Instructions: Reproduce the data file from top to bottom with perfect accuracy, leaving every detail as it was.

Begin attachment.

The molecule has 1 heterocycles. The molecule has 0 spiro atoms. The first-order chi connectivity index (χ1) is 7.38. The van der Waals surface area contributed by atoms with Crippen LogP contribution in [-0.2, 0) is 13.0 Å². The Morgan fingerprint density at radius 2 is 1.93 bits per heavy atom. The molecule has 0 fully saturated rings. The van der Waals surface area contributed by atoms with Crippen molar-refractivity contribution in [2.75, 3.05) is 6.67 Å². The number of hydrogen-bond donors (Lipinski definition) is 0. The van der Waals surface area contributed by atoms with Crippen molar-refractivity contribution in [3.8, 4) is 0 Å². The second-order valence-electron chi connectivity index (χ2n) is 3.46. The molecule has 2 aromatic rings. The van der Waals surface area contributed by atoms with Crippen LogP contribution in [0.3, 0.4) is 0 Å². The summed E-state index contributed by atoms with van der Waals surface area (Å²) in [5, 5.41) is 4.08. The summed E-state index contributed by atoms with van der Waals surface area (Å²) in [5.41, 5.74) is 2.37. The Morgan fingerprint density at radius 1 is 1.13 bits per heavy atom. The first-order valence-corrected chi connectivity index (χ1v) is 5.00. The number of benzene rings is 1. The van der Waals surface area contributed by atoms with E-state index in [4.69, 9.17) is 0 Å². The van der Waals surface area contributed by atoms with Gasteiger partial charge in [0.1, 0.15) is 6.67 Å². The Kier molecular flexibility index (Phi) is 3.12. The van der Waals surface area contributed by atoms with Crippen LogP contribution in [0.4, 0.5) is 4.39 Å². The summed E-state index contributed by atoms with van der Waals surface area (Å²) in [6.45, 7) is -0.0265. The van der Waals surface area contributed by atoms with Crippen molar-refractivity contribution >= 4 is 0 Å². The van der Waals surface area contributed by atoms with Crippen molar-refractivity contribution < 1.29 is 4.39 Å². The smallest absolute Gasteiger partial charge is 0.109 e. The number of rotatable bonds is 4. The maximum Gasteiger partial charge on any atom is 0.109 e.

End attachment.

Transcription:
The molecule has 1 heterocycles. The molecule has 0 spiro atoms. The first-order chi connectivity index (χ1) is 7.38. The van der Waals surface area contributed by atoms with Crippen LogP contribution in [-0.2, 0) is 13.0 Å². The Morgan fingerprint density at radius 2 is 1.93 bits per heavy atom. The molecule has 0 fully saturated rings. The van der Waals surface area contributed by atoms with Crippen molar-refractivity contribution in [2.75, 3.05) is 6.67 Å². The number of hydrogen-bond donors (Lipinski definition) is 0. The van der Waals surface area contributed by atoms with Crippen molar-refractivity contribution in [3.8, 4) is 0 Å². The second-order valence-electron chi connectivity index (χ2n) is 3.46. The molecule has 2 aromatic rings. The van der Waals surface area contributed by atoms with Crippen LogP contribution in [0.3, 0.4) is 0 Å². The summed E-state index contributed by atoms with van der Waals surface area (Å²) in [5, 5.41) is 4.08. The summed E-state index contributed by atoms with van der Waals surface area (Å²) in [5.41, 5.74) is 2.37. The Morgan fingerprint density at radius 1 is 1.13 bits per heavy atom. The first-order valence-corrected chi connectivity index (χ1v) is 5.00. The number of benzene rings is 1. The van der Waals surface area contributed by atoms with E-state index in [4.69, 9.17) is 0 Å². The van der Waals surface area contributed by atoms with Gasteiger partial charge in [0.1, 0.15) is 6.67 Å². The Kier molecular flexibility index (Phi) is 3.12. The van der Waals surface area contributed by atoms with Crippen LogP contribution in [0.4, 0.5) is 4.39 Å². The summed E-state index contributed by atoms with van der Waals surface area (Å²) in [6.45, 7) is -0.0265. The van der Waals surface area contributed by atoms with Crippen molar-refractivity contribution >= 4 is 0 Å². The van der Waals surface area contributed by atoms with Crippen molar-refractivity contribution < 1.29 is 4.39 Å². The smallest absolute Gasteiger partial charge is 0.109 e. The number of rotatable bonds is 4. The maximum Gasteiger partial charge on any atom is 0.109 e.